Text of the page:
Attorney General James Ends Harmful Labor Practices at Major Independent Title Insurance Agency

Kensington Vanguard to Pay $1 Million for Having Illegal No-Poach Agreements with Competitors
AG James has Secured $9.25 Million from Title Insurance Companies for Illegal No-Poach Agreements

NEW YORK – New York Attorney General Letitia James today announced an agreement to end anti-worker practices by one of the nation’s largest independent title insurance agencies, Kensington Vanguard National Land Services, LLC (Kensington), and its underwriters. An investigation by the Office of the Attorney General (OAG) discovered that Kensington and its title insurance underwriters entered into illegal no-poach agreements where they would not solicit each other’s employees, reducing competition and therefore negatively impacting wages and opportunities for workers. As a result of today’s agreement, Kensington will terminate any existing no-poach agreements, pay the state $1 million, and cooperate with OAG’s ongoing investigations in the industry. Today’s agreement raises the total amount secured by Attorney General James from title insurance companies for illegal no-poach agreements to $9.25 million.

“Hard work and experience in any career is supposed to help employees grow and achieve better wages and opportunities,” said Attorney General James. “However, when companies illegally collude and make no-poach agreements, they hold workers back. No-poach agreements have become a systemic problem in the title insurance industry and that is why my office has been focused on rooting out this unacceptable practice to protect workers. New Yorkers deserve fair pay for their hard work and experience, and their career growth should never be threatened by companies cutting illegal deals with competitors.”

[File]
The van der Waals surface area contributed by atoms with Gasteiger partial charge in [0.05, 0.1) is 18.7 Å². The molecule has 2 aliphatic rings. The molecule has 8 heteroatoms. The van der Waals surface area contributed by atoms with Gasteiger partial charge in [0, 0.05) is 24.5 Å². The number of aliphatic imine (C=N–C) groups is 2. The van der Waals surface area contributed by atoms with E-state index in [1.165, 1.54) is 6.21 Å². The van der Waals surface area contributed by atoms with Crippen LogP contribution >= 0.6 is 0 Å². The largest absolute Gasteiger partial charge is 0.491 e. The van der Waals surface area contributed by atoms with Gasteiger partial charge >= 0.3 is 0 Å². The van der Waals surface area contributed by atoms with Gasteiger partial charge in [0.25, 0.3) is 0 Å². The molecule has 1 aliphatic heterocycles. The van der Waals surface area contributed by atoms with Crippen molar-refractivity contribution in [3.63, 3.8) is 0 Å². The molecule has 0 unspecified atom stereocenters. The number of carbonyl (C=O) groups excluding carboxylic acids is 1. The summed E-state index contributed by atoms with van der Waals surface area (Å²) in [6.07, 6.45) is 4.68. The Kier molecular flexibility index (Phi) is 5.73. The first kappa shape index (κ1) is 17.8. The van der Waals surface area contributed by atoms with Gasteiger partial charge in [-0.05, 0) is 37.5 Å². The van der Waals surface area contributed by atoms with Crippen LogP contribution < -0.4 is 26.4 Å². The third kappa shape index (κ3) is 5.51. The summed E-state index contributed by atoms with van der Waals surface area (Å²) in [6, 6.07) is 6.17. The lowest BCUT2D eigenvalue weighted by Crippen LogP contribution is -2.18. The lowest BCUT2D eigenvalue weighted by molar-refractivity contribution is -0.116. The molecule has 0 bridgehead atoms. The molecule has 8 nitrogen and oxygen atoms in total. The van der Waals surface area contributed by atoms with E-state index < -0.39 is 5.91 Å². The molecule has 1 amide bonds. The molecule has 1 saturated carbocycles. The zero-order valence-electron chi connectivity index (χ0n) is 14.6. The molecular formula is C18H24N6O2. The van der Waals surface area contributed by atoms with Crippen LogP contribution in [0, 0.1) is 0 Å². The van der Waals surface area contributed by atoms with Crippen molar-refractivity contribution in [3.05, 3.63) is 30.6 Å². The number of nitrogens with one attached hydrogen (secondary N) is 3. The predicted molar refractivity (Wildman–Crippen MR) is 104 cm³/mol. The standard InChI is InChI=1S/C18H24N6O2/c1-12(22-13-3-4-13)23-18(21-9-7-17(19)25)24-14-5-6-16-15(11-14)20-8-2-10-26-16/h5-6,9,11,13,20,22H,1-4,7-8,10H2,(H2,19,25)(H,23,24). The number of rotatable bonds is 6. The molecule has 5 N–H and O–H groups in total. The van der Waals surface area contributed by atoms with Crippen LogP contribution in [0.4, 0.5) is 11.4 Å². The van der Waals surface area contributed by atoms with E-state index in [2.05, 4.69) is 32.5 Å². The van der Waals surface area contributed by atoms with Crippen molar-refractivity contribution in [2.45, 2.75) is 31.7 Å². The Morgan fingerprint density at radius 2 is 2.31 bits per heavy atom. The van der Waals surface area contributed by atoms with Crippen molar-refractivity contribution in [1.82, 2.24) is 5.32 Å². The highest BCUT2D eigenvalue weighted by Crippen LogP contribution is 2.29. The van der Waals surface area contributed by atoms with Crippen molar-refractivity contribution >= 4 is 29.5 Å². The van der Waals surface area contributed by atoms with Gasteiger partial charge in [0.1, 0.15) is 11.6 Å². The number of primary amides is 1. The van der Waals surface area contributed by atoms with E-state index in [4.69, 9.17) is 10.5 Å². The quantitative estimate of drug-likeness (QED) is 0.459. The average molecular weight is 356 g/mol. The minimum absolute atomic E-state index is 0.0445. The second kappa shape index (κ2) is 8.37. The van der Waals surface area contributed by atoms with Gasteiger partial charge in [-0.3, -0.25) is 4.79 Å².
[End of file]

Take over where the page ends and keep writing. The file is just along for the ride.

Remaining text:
Kensington sells title insurance policies issued by title insurance underwriters. Underwriters also sell title insurance policies directly, in competition with Kensington and other title agencies. Underwriters’ direct agents and independent agencies are competitors in the labor market and should be able to compete for employees on the basis of salaries, benefits, and career opportunities. Kensington’s no-poach policies with its underwriters prevented that from happening. The OAG’s investigation concluded that Kensington entered into no-poach agreements with title insurance underwriters and those agreements effectively reduced career opportunities and wages for workers. Today’s agreement ends Kensington’s no-poach agreements and requires the company to pay $1 million to the state and cooperate with OAG’s ongoing investigations in the industry. 

Today’s agreement continues Attorney General James’ work to stop unlawful no-poach agreements that stifle both competition and careers. Attorney General James has now ended the use of no-poach agreements by four of the five largest commercial underwriters in the United States Fidelity, Stewart, Amtrust, Old Republic, and two of the largest independent title insurance agencies First Nationwide and Kensington Vanguard today. In March 2019, Attorney General James and a coalition of attorneys general entered into an agreement with four national fast food franchisors  — Dunkin’, Arby’s, Five Guys, and Little Caesars — that ended their use of no-poach agreements. 

This matter was handled by Senior Enforcement Counsel Bryan Bloom, Assistant Attorney General Michael Schwartz, and Deputy Bureau Chief Amy McFarlane, under the supervision of Bureau Chief Elinor Hoffmann — all of the Antitrust Bureau. The Antitrust Bureau is a part of the Division for Economic Justice, which is overseen by Chief Deputy Attorney General Chris D’Angelo and First Deputy Attorney General Jennifer Levy.